Roundup: Up to 579 consecutive votes upcoming

While you’re enjoying your weekend, give pause for the poor clerks in the Commons spending their weekends preparing for report stage voting for the omnibus budget bill. You see, the Bloc has some 22 substantive amendments, Elizabeth May has some 330 amendments tabled, and of the 503 deletion amendments the Liberals submitted and the 506 that the NDP did, well, there’s a lot to go through. Peter Van Loan says that 579 of those don’t overlap, but we need to see how those amendments will be grouped together before the marathon of votes begins sometime next week.

There are new concerns around what happened in that senior’s residence poll in Etobicoke Centre in the last election, as a third version of events surfaces.

The CBC takes a look at the weakening of civilian oversight and the increasing influence of lobbyists with military procurement – especially when it comes to the F-35s.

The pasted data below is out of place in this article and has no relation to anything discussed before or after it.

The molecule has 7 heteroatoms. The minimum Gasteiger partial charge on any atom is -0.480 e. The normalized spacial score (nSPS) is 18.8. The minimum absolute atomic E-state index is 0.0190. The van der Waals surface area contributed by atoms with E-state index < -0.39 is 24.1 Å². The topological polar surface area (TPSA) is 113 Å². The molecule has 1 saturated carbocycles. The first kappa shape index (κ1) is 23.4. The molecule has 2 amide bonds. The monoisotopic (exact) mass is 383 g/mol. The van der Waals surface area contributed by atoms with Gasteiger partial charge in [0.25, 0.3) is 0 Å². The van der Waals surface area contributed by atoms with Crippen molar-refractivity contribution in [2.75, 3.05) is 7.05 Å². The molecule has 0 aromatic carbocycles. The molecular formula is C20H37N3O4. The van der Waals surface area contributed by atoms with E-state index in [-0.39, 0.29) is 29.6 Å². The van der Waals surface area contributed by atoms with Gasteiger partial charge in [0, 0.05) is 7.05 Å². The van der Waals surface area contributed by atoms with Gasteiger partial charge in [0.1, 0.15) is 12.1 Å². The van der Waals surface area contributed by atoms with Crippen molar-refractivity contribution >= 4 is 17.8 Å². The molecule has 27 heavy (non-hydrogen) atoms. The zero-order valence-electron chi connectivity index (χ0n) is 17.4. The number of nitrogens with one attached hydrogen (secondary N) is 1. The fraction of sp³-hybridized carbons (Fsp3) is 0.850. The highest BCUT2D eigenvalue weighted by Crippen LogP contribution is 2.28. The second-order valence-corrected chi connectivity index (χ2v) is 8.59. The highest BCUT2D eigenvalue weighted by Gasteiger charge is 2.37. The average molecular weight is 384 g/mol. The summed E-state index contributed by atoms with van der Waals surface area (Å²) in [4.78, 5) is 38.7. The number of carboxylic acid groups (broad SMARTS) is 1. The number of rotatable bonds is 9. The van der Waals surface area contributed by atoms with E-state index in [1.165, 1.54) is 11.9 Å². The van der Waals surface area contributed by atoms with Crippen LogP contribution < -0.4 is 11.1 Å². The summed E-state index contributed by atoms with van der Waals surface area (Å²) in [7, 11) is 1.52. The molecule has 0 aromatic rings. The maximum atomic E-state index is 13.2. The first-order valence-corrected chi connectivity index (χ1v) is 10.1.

Despite Larry Miller’s fringe musings, John Baird insists that Canada does have a good relationship with the UN. Paul Dewar – and the rest of his caucus, come to think of it – should be wary about insisting that any MP making fringe comments is somehow reflecting party policy, because, well, people in glass houses, and all of that.

RackNine has decided that Pat Martin’s apology was too little too late, and they’re going ahead with plans to sue him for $5 million.

Here’s an analysis of the EI changes, and how they may not be really effective as there aren’t necessarily jobs to match claimants with in many of those regions, and the data as it exists may not be too helpful given that it doesn’t sort out the job figures in the various regions within provinces, but simply in a province as a whole.

The Supreme Court has ruled against an anti-abortion protester who is trying to defy the injunction against picketing Toronto abortion clinics.

Paul Wells and Aaron Wherry at Maclean’s have an interesting discussion about the Bob Rae question.

The CRTC has a new chairman.

And Susan Delacourt looks at Stephen Harper’s changing attitudes towards the media, and how he may be actually toning down some of his less likeable approaches.